Not to Desire What Belongs to Others

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by R. Gidon Rothstein

This past Shavuot, I had the good fortune to be hosted by Ner Yisrael in London and their rabbi, Eliezer Zobin. At one point, I was discussing the Aseret Ha-Dibberot, and found myself in a vigorous disagreement over asking a fellow Jew if s/he wishes to sell some item. I said we may ask once, but no more, if the Jew declares his/her disinterest; my interlocutor was offended by this limitation on economic activity.

Let’s see if the sources support my position [spoiler alert: if I turned out to be wrong, I’d likely have included that in my presentation of the story. Around the same time, I had an uncomfortable experience where friends mentioned a possession they had wanted and failed to buy, but then repeatedly approached the person who did buy it, eventually getting that person to sell it to them. There were some mitigating circumstances, but it felt like classic lo tahmod, another push to review these ideas].

Paying Through the Nose Is Not a Defense

Rambam has two prohibitions, 265 and 266. The first articulates the rule against thinking of strategies to buy an item belonging to someone else, the lo tahmod that appears in both presentations of the Aseret Ha-Dibberot (in Yitro and Va-Ethanan).

Aruch HaShulhan Hoshen Mishpat 359;10 includes a valuable caveat, the items here are all physical, only one person can own this item at any time. If the coveter seeks a skill or knowledge someone else has, and pressures him/her to teach it, that’s not lo tahmod.

Rambam quotes Mechilta, which likens lo tahmod to a verse about idolatry, we may not covet the gold and silver on idols, not take them for ourselves. Just as there, it is only by taking the gold the Jew transgresses, with lo tahmod, too, the violation comes when s/he acts to secure the coveted item.

Rambam explicitly includes giving the owner a great deal of money. Sefer Ha-Hinuch Mitzvah 38 speaks of coercion, but I think the offer of a great deal of money, or the psychological pressure of badgering, counts as well. Sefer Ha-Hinuch also focuses on how the thought to buy can lead to worse (as we will see below), reminding us lo tahmod starts with the thought, although the sin is not committed until an act occurs.

Minhat Hinuch Mitzvah 38 points out Tosafot in a few places thought paying frees a Jew of having committed hamas, having forcefully taken someone else’s property (where it is not theft). Rambam seems to accept the idea in terms of becoming pasul le-edut, invalid to testify in court because of one’s financial misdeeds, and Kessef Mishneh argues it is hamas, just that people assume it is not, and therefore the person does not qualify as financially amoral enough for us to disregard his testimony.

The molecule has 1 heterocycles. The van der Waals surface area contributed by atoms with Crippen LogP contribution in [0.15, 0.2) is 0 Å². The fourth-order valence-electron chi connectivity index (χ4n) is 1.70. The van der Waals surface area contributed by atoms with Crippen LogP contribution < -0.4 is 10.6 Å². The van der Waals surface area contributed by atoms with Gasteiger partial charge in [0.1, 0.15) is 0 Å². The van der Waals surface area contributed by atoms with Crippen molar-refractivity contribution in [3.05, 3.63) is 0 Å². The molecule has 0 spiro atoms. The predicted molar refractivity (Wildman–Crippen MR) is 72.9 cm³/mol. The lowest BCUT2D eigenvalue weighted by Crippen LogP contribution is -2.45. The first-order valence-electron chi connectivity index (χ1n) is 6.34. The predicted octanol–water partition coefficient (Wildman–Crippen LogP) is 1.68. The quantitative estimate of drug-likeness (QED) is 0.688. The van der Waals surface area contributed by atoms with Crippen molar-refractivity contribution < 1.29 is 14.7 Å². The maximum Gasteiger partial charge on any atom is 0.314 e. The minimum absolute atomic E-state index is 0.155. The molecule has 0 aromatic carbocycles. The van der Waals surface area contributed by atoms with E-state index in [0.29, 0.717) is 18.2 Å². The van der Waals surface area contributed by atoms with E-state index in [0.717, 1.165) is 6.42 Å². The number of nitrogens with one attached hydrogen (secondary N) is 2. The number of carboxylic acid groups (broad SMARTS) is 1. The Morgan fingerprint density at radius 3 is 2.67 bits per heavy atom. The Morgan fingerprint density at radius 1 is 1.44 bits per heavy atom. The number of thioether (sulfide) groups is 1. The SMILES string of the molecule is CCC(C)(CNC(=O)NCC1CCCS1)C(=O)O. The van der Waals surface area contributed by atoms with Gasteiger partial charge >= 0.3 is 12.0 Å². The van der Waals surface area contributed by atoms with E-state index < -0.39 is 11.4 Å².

Aruch HaShulhan Hoshen Mishpat 34;5 is so sure Kessef Mishneh is correct, he says people of his time violate lo tahmod often, out of the assumption it only matters if they take an item without paying. Which is untrue, but saves them from witness invalidation.

It’s About the Pressure

Minhat Hinuch also noted a question raised by Maggid Mishneh, whose answer focuses on the pressure applied by the coveter. He brought up a Talmudic principle, any act the Torah prohibited does not take effect, even if one does it anyway (kol milta de-amar Rahmana lo ta’avid, i avid, lo mehanei).

Assuming we accept the idea (Rava and Abbaye debate it, and halachah generally follows Rava, who held it was lo mehanei, ineffective), if the Torah prohibited buying the item, the purchase should be ineffective. Minhat Hinuch dislikes Maggid Mishneh’s explanation, instead prefers the idea the prohibition would not be fixed by reversing the sale, because the prohibition lay in acting out the emotions that led to engineering the sale. We only say lo mehanei, the act is ineffective, where it will remove the sin from the world, but here, the pressure will have been brought to bear no matter what.

In addition, the seller might now sincerely be happy with it (if I overpaid for the Feberge egg I just had to have, the seller may now be happy, wrong as it was for me to offer the overpayment), and there is no reason to punish him/her. So the sale stays, and lo tahmod remains on the buyer’s religious accounts.

Aruch HaShulhan Hoshen Mishpat 359;8-9 seems to disagree, seems to think lo tahmod is only about the actions, such as convincing the owner’s friends or relatives to pressure him/her to sell it. He says not thinking about buying it is a middat hasidut, laudatory but not required; lo tit’aveh is about not coveting it at all.

Only Towards Jews

Sefer Ha-Hinuch Mitzvah 38 reminds us the Torah speaks always of re’echa in this commandment, limiting these prohibitions to fellow Jews. With non-Jews, we certainly cannot let our thoughts take us to stealing or murder (as we will see), but wanting what they have, trying to convince them to sell it to us, is not disallowed.

He almost definitely does not mean that as broadly as it sounds. First, in Mitzvah 416, he says the Torah prohibited coveting to avoid theft, a too-likely outcome of a frustrated desire. Were we fully allowed to covet a non-Jew’s possessions, he would be implying the Torah had no problem with Jews stealing from non-Jews, clearly untrue.